MORE THAN a year since the BMC mandated that bulk generators of waste, including large housing societies and commercial establishments, will have to segregate garbage and process wet waste within their premises, the drive has received lukewarm response.
According to data compiled by the municipality, only 43.36 per cent of total bulk generators have started processing waste on their premises. The BMC has issued 3,153 notices to violators till now.
On July 1, 2017, the BMC had announced that all bulk generators of waste will have to separate dry and wet waste, and must install processing units for wet waste. Housing societies and commercial establishments generating 100 kg or more of waste daily as well as those occupying an area of over 20,000 square metres fall in the category of bulk generators.
Until November 3, only 1,463 bulk generators have started processing wet waste, out of the total 3,374 listed bulk generators.
According to figures provided by the solid waste management (SWM) department, wards in the western suburbs have shown poor progress. For example, in H West Ward (Bandra, Khar areas) of the 91 bulk generators, only 24 have complied with the rules. In H East (Bandra East, Santacruz East), 64 out of 165 have complied while in K West (Andheri West, Jogeshwari, Juhu), 89 out of 565 and in P North (Malad), 60 out of 315 bulk generators have begun processing wet waste. The data was discussed at last week’s review meeting held by Municipal Commissioner Ajoy Mehta.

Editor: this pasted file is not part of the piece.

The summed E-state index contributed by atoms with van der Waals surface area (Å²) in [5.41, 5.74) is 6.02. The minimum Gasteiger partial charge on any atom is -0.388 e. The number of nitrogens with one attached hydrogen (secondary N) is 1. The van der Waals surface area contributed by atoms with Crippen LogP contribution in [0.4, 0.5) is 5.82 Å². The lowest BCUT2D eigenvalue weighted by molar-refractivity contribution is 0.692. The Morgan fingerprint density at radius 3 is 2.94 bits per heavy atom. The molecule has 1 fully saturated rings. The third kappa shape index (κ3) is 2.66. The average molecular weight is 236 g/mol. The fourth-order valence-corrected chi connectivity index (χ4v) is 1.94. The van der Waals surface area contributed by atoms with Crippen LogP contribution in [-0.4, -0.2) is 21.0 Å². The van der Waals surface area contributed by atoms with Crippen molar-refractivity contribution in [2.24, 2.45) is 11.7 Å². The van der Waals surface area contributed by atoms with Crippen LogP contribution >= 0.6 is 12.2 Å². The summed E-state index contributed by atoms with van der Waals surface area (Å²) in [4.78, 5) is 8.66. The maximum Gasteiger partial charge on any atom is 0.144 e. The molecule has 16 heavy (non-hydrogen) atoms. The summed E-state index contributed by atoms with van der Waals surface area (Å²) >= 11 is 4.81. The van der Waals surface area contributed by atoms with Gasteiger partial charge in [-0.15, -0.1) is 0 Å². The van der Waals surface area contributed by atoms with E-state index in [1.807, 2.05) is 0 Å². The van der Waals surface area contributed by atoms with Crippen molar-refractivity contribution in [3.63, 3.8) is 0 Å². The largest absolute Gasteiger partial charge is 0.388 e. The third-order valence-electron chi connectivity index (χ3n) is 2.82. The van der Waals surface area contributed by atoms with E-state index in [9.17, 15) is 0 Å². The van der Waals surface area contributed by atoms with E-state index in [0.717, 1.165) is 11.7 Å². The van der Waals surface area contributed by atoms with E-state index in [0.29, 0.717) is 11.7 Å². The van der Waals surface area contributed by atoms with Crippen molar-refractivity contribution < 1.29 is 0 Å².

Deputy municipal commissioner in charge of SWM department, Vishwas Shankarwar, said: “We are trying to create more awareness among residents regarding segregation and waste processing at source. In case of those reluctant to take up the task, we will continue to send notices and initiate prosecution in court. Penalties will be imposed and FIRs lodged against repeated defaulters.”
Of the 3,153 notices issued, BMC has initiated prosecution against 915 defaulters. A penalty of Rs 23.38 lakh has been imposed so far.
The BMC is trying to reduce the total waste sent everyday to the city’s dumping grounds to from nearly 7,500 metric tonnes to 6,000 metric tonnes by increasing the number of bulk generators.
The data also shows that a few wards are leading the way in processing wet waste. In the F North Ward (Matunga, Sion), over 91 per cent of bulk generators have complied with the new rules. “There are 45 bulk generators in F North, of which 41 have complied. In G South (Worli, Mahalaxmi) 67 out of 80 bulk generators have started processing waste, while in M East Ward (Govandi) 100 per cent of bulk generators have set up processing units,” said an official.